With the 91st Academy Awards announcements around the corner on January 22nd, the film First Man is garnering whispers of Oscar nominations. Damien Chazelle’s biopic of Neil Armstrong’s epic journey to the moon and historic moonwalk is a story of triumph and bravery. The film had stunning space and flight scenery while also using powerful sound techniques. It additionally surprised audiences with AR storytelling and a limited run VR experience.

First Man’s Use of VR-inspired Techniques

Long before hitting the editing floor, the director and FX teams know that an audience’s visual and auditory senses are what drives the imagination to become a part of the world that they are seeing and hearing. First Man is a film that pulls at audience’s emotional strings using effects used in VR film and experience development.

Projected on a wide screen at theaters, the film’s use of sound is sweeping and unfolding around you. As VR acts as a kind of vacuum that pulls you into a world and doesn’t release you until the end, First Man is just as engulfing to the senses.

The film’s strategic perspective shifting put me into Armstrong’s helmet pre-launch and at its most intense put the audience up in space alongside him. The former providing distant and muffled sounds of being buckled in and the “too late to turn back now” feeling of a final closing of the door were effects that sent my imagination and anticipation into overdrive.

The latter scene is an intense moment where Armstrong, played by Ryan Gosling, is faced with the task of being launched into the atmosphere to test a landing procedure. Unnervingly, the ship begins bouncing off of the edge of the atmosphere and into space. This scene uses silence and metal creaks to build tension and accentuate the risk of bouncing into space or getting back to Earth.

Like VR uses sound to immerse their viewers, First Man transfixed my body and emotional presence to the point of goosebumps. I was in that spaceship getting launched into the unknown right along with Armstrong and his crew.

During a sound show discussion panel held at Universal, Damien Chazelle and his sound effects team shared that they wanted to be as authentic as possible when recreating sounds of the X-15, Gemini, and Titan II rockets, their ascent, and of course g-force using a mix of recorded animal vocals, archives, real take-offs, and sound effects.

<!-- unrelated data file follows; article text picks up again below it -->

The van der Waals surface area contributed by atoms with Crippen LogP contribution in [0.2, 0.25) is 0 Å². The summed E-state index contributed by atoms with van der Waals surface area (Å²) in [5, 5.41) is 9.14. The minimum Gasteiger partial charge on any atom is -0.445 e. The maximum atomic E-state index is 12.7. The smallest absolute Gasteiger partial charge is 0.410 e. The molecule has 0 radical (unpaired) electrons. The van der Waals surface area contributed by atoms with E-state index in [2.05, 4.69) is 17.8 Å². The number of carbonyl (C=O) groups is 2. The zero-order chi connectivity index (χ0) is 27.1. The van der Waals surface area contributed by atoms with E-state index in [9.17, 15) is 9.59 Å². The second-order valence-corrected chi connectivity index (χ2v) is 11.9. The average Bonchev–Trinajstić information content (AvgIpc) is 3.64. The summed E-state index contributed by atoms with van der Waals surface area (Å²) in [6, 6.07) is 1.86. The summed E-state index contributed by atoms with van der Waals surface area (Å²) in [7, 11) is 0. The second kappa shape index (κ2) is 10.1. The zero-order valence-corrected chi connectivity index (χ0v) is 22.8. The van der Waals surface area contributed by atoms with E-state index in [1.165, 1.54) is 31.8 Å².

The sound of the spacecraft’s thrusters, turbulence, and even subtle creaks were so dialed in it felt like the walls of the ship or theater might collapse in on itself. The team also utilized the absence and muting of sound to really drive home the climactic moments of the film.

The scene where Neil Armstrong (Gosling) takes his first step and says his famous line are a significant moment that placed the audience inside the helmet once again as the center point to this historic event.

VR and AR Experience

In October, First Man hit theaters, revealing their mobile AR experience and hosted a VR rocket launch experience. Leading up to showtime, audiences went to the link above and used their phone’s camera to unlock, watch, and listen to segments of the astronaut’s journey from mission control to the moon.

The film’s VR experience begins in mission control and takes the audience into the Apollo 11 module with realistic details of switchboards and the window, giving them a front-row seat to the moon mission. Guests sat in motion seats called Positron Voyager, which moved along with the Saturn V rocket and really leveraged body and sensory presence with simulated movements and panoramic sound.

Wrap Up

With epic scenes of realistic space flight and the human courage needed to uncover the unknown territory of space and the moon, First Man is a testament to humankind’s tenacity. With Chazelle and his effects team’s use of imagery and sound in filmmaking and for their use of VR and AR technology, we think that an Oscar nomination is on the horizon.